Ghostly presences: Not a few of these rambling Victorians are purported to contain ghosts. The Grand Avenue Bed and Breakfast, built in 1894, is one. Albert Carmean bought the home shortly after the original owner went bankrupt. Albert was a jack of many trades, including circuit court clerk, bank chairman, and owner of a mine and hardware store. He died in 1933 following a brief illness. Especially in fall, his trademark cigar smoke is smelled in the house. An interesting account of a ghost inspection of another Carthage Victorian residence by the Missouri Ghost Hunting Society was found to be quite full of manifestations of not-so-departed spirits.
Just south of St. Anne’s Catholic School, we thought we’d stumbled upon a Civil War unknown soldier graveyard of rows upon rows of white, anonymous crosses, but no, these crosses symbolized the 4,000 unborns whose partially begun lives are cut short by abortion every day, making a powerful and controversial statement. The Catholic presence is strong in Carthage. Not much further south lays a monastery dedicated to Mary, home to Catholic Vietnamese seminarians and priests.
Member Rating 4 out of 5 on January 1, 2005
Independence Day 1861: For the Confederacy, Missouri Governor Claiborne Jackson and 4,000 armed State Militia (plus 2,000 unarmed volunteers), retreating to join friendly Confederate forces in Southwest Missouri and Confederate Arkansas. For the Union, Colonel Franz Sigel, German revolutionary, or "forty-eighter" (referring to the failed 1848 German revolution espousing communist ideas of Marx and Engels), led mostly German-American troops of 1,100. Needless to say, the "forty-eighters" were no longer very welcome in Germany, so a slew of them immigrated to the U.S. They staunchly backed Abraham Lincoln and the Union cause.
The Union plan was to have been a double attack on Claiborne’s Confederate forces, frontal by Sigel, and from the rear by Union General Nathaniel Lyon and his 3,900 troops. But Lyon’s troops were delayed by rain-swollen rivers and supply problems. When Claiborne learned that his militia greatly outnumbered Sigel’s, he decided, rather than continue his retreat, that he’d stay to fight. The battle began on the morning of July 5th, about 9 miles north of Carthage, and became a moving battle that lasted all day and into the night. In Sigel’s words, "Our rearguard took possession of the town to give the remainder of the troops time to rest, as they had, after a march of 22 miles on the 4th and 18 miles on the 5th, been in action the whole day since 9am, exposed to intense heat, almost without eating or drinking. The enemy, taking advantage of his cavalry, forded Spring River at different points, spread through the woods, and partly dismounted, harassed our troops from all sides." In the end, Claiborne’s larger forces were simply too much for Sigel’s, who retreated 2 ½ miles beyond Carthage before Claiborne’s men gave up the chase. Union casualties included 13 killed and 76 wounded, while Confederate forces sustained 30 killed and 125 wounded. Though some Civil War researchers have taken issue with this "victory" and termed it more of a "draw", the outcome was a strong morale booster for the Confederacy.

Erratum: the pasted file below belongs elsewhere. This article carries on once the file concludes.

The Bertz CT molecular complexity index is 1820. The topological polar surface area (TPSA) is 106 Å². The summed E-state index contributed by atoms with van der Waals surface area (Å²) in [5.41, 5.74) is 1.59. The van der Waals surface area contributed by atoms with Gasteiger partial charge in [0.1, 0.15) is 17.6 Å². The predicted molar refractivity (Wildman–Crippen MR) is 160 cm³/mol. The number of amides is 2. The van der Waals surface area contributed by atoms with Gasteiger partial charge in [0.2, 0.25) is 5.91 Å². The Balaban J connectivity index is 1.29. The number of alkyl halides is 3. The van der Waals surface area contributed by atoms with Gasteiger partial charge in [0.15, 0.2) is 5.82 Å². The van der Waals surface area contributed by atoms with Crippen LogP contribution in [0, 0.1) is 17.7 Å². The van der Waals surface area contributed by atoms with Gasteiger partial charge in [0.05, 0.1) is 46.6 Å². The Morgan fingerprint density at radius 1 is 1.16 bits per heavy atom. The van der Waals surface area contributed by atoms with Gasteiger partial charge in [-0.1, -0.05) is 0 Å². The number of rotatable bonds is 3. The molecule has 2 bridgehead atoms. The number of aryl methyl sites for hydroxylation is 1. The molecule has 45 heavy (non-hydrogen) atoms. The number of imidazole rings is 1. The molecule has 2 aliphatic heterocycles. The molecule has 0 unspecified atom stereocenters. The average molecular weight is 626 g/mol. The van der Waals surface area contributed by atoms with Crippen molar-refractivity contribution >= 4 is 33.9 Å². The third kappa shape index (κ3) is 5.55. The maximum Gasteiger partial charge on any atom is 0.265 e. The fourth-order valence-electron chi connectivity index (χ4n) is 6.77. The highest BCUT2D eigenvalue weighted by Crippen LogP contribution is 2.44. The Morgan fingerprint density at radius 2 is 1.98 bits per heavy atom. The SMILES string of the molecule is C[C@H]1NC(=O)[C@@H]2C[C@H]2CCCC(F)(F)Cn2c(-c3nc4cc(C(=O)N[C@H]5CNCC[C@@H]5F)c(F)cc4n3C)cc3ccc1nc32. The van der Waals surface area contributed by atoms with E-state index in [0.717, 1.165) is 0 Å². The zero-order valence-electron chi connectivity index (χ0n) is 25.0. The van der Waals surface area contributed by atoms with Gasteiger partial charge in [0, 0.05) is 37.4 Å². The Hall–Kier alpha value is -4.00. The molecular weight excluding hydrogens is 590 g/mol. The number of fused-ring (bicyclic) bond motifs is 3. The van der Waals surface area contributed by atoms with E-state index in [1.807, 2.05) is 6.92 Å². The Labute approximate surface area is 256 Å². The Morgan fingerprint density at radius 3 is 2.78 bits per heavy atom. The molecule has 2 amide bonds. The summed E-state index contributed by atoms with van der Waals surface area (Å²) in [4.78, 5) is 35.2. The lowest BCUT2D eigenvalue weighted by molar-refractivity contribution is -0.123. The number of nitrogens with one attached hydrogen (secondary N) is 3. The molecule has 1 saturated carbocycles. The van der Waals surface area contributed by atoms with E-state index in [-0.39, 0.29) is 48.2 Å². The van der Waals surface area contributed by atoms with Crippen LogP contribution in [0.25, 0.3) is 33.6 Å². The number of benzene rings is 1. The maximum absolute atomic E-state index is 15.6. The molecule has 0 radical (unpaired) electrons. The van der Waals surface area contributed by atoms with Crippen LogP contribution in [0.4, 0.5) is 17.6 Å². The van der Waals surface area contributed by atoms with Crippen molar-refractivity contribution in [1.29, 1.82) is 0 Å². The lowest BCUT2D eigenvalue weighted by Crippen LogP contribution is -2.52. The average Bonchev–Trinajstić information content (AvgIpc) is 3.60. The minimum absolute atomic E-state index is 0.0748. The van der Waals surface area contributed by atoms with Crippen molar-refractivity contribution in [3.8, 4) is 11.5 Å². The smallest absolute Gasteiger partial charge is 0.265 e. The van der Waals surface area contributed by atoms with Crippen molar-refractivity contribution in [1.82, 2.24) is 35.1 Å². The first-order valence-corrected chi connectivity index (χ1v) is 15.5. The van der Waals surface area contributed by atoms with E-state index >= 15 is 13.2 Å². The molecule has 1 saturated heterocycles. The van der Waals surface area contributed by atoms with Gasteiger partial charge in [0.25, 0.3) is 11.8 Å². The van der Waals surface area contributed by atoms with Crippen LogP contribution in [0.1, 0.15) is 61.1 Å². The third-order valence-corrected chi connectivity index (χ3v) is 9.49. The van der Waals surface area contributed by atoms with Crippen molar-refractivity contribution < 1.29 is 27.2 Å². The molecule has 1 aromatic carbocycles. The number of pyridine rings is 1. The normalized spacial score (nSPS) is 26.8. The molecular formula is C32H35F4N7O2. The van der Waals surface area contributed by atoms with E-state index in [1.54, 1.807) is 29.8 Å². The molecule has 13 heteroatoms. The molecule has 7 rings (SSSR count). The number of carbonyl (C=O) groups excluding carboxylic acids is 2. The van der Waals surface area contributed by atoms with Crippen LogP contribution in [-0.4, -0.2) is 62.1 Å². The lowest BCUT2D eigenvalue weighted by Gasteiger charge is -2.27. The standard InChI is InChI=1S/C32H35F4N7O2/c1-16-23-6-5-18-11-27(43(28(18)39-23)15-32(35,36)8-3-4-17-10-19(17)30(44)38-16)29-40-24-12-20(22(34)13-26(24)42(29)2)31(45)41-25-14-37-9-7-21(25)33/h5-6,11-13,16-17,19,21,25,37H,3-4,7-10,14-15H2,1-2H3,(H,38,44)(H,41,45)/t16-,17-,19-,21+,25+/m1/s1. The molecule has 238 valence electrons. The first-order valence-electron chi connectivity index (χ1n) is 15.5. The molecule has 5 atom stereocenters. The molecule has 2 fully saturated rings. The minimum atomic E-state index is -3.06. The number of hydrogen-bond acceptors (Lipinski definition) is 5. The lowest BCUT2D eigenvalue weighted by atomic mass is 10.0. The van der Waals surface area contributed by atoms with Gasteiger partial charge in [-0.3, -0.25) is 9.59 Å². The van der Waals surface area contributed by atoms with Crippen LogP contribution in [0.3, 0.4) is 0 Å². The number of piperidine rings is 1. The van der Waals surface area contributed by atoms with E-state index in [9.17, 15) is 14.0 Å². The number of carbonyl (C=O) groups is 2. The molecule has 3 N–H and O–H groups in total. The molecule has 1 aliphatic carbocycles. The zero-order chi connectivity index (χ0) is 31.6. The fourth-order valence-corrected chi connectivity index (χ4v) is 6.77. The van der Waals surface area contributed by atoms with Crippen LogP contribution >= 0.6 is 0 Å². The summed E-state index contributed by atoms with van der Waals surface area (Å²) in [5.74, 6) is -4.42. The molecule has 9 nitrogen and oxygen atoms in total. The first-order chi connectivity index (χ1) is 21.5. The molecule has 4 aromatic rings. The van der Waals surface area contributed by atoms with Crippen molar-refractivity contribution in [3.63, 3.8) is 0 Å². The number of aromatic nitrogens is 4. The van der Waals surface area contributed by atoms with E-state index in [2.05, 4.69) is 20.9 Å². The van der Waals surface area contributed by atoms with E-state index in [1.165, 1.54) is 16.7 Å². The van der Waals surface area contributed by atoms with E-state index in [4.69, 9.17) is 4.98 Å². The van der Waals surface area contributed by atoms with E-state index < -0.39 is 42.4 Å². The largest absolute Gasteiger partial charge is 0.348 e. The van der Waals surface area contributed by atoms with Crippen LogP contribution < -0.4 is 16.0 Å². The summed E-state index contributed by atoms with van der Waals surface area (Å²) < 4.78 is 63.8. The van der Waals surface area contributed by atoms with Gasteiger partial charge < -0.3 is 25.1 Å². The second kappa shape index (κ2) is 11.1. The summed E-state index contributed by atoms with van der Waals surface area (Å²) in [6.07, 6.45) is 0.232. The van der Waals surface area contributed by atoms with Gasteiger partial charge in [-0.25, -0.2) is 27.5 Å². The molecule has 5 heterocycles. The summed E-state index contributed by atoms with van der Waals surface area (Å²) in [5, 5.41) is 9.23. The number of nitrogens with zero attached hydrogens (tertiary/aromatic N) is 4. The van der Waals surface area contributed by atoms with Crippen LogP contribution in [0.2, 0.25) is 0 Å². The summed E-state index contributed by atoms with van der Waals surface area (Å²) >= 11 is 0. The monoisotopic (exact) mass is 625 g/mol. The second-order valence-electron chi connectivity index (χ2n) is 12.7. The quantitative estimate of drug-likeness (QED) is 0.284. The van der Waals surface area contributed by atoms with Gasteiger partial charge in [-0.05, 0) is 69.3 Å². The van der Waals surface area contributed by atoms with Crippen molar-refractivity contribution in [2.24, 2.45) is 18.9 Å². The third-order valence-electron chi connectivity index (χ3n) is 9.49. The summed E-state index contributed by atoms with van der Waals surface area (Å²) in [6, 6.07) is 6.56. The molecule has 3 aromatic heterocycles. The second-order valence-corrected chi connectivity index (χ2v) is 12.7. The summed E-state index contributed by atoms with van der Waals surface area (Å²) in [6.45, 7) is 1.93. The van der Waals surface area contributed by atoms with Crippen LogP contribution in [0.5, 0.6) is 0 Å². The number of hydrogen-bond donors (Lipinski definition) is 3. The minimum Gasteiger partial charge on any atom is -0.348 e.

Re-enactments of this battle were held in 2000 and 2003. The Civil War Museum in downtown Carthage, on 205 S. Grant, (phone number 417/237-7060) gives more details and depth to the story.
Civil War Battlefield – Battle of Carthage
East Chestnut Road
So when did the Spooklight originate and what are some theories from believers and skeptics? Earliest origins are estimated to be mid- to late 1800s, after the beheading of a Quapaw Indian, whose wife hid his head. The Spooklight is said to be the spirit of the man searching for his head. A more romantic version tells of a young Quapaw couple pursued to a cliff, where they leapt together into Spring River, their spirits merging forever into a wandering light. Variants of the headless tale include one about a miner decapitated in a mining accident, and whose spirit wanders about carrying a lantern, also in search of his head. Another tells of a Confederate sergeant killed by cannon fire, and yes, searching for his head. Yet another has a miner searching for his kidnapped children. Some researchers maintain, though, that Spooklight is an Ozark legend that began following the introduction of the automobile, not before. The lights could be reflections from car lights on nearby roads, including old Route 66, deflected by heat rising from the hills. Issue is immediately taken with this by firmer believers, who maintain Spooklight showed itself LONG before highway construction and even the advent of motorized vehicles.